Linux Kernel Developers Embracing Authors Embracing Licenses

Linux Kernel Developers Embracing Authors Embracing Licenses

Lars Linden (Department of MIS, University of Central Florida, Orlando, USA) and Carol Saunders (Department of MIS, University of Central Florida, Orlando, USA)
DOI: 10.4018/978-1-60960-197-3.ch010


In June 2007, with the impending release of a revised version of the GNU General Public License (GPLv3), Linux kernel developers discussed the possibility of changing the license of the Linux kernel from being strictly the GPLv2 to a dual-licensing arrangement of both GPLv2 and GPLv3. We studied a set of Linux Kernel Mailing List (LKML) postings to better understand the relationship among the kernel developers and these licenses. Using Actor-Network Theory, we identify and describe a LKML debate about licensing. Our narrative highlights important actor-networks, their interrelationships, and a (failed) process of translation. The details suggest that the conceptualization of a copyright license as a monolithic social force maintaining the Linux community should be tempered with an appreciation of authorship and its distributed nature within Linux development.
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The first sentence of Anna Karenina is one of the best-known openings of any novel: “All happy families are alike: each unhappy family is unhappy in its own way.” We studied the electronic mailing list discussions of the Linux kernel developers and found many posts that expressed the developers’ dislike for revised version of the GNU General Public License (GPLv3) — all for different reasons. On the Linux Kernel Mailing List (LKML) the posters explored the possibility of a dual-licensing arrangement under which the Linux Kernel would be licensed by both the GPLv2, the current license, and the GPLv3, the revision version of the license. We analyzed these opinions about the GPLv2 and GPLv3 to better understand the relationships between the Linux kernel developers and copyright licenses. Using the analysis perspective of Actor-Network Theory (ANT), these opinions provide details of differences between “open sources” software and “free software.” While the consensus of arguments on the LKML favored the GPLv2 over the GPLv3, the arguments were numerous and varied. The support for the GPLv2 was comprised of many individual arguments. Linux kernel developers have an author-centric view of licensing (i.e., that benefits the contributors of code), and reject a commanding, user-centric view (i.e., that emphasizes the free use of the software) they attributed to free software advocates.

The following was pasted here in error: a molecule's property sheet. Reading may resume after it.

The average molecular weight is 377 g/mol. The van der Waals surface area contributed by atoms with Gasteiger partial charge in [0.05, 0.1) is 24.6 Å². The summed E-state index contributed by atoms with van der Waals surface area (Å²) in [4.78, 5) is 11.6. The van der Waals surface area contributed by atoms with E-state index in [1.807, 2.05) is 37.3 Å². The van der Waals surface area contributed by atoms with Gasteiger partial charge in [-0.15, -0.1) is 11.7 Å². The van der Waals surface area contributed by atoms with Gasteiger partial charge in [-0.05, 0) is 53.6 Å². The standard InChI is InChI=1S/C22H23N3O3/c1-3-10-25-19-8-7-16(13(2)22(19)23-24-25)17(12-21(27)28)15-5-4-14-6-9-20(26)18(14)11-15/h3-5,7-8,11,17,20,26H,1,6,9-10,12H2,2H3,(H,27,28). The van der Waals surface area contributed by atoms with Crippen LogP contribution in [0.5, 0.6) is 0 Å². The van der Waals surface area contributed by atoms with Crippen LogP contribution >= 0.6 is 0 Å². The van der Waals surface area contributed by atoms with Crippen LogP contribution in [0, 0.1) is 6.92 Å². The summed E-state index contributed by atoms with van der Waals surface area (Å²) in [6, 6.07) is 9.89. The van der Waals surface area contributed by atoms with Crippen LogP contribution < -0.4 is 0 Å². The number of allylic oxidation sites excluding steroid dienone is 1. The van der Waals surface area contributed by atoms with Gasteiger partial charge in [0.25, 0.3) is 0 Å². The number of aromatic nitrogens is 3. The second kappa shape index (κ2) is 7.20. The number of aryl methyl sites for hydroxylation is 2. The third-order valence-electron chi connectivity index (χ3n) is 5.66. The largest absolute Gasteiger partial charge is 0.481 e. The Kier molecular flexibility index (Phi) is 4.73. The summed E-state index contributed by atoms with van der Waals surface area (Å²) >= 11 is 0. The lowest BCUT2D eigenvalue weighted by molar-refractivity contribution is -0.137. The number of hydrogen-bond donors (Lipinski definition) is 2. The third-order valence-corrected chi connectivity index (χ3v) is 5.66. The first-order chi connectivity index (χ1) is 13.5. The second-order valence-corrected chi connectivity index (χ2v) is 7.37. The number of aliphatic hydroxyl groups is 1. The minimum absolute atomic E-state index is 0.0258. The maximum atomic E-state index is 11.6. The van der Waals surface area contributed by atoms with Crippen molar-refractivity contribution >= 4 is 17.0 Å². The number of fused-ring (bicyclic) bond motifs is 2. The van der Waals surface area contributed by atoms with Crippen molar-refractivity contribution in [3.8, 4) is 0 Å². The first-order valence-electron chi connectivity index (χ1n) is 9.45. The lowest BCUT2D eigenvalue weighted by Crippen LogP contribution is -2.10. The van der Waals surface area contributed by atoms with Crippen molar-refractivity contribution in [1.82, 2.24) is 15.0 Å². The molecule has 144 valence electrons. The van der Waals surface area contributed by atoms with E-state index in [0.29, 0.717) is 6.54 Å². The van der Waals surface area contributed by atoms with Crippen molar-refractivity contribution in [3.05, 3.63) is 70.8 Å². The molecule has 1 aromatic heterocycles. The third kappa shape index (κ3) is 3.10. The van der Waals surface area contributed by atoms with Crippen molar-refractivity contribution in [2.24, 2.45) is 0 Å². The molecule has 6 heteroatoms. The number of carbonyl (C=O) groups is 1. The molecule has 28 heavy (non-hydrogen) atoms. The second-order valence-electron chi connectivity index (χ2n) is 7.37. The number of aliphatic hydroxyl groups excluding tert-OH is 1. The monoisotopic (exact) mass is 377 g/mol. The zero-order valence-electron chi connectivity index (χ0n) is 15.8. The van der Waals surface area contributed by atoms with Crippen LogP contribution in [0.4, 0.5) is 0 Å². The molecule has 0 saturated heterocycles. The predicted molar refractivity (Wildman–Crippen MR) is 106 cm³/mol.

The communities surrounding open source software and free software have a fuzzy and overlapping boundary. It is easiest to consider them as one, with the term Free/Open Source Software (FOSS) referring to an overall category of software that is contrasted with proprietary software. FOSS allows others to inspect the source code, provided they follow the terms of the code’s license. FOSS can be contrasted with proprietary software which releases programs only in machine-readable form so as to guard the secrecy of the program’s executed instructions. The term FOSS, even while referencing the overall category that is different from proprietary software, still maintains the distinction between free software and open source software, a distinction that began in the late 90s (Dempsey, Weiss, Jones, & Greenberg, 2002; Weiss, 2001), and still exist as is evident in the posts of the Linux kernel developers that we studied. The revision of the GPL has widened the gap between the two communities.

The difference between free software and open source software has been described in terms of the goals and the organizations founded to achieve these goals. Free software is championed by the Free Software Foundation whose mission is to achieve freedoms for users of software (Free Software Foundation, 2008). The definition of open source is stewarded by the Open Source Initiative, an organization which has its roots in the same programmer community as the free software advocates but which devotes attention to the areas of business and government (Open Source Initiative, 2005). The term “open source” (Open Source Development Network, 2006) was strategically adopted into use to help create a more business-friendly approach and to overcome the perceived poor reputation that “free software” had as connoting a “moralizing” attitude; programmers wanted to better market the burgeoning open development environment to business contexts (Fitzgerald, 2006; Tiemann, 2008). The difference between free software and open source software has also been described in terms of values, with open source advocates assuming that technical values are the basis of quality software and free software advocates assuming that freedom is the basis of cooperation (AlMarzouq, Zheng, Rong, & Grover, 2005). Ideology has consequences for FOSS communities. Stewart and Gosain (2006) find freedom beliefs negatively impact effectiveness, explaining that people with strong freedom beliefs distribute their efforts across many projects throughout the greater FOSS community as they strive to accomplish their social goals. Also, the reduced attention to individual projects hinders trust and communication.

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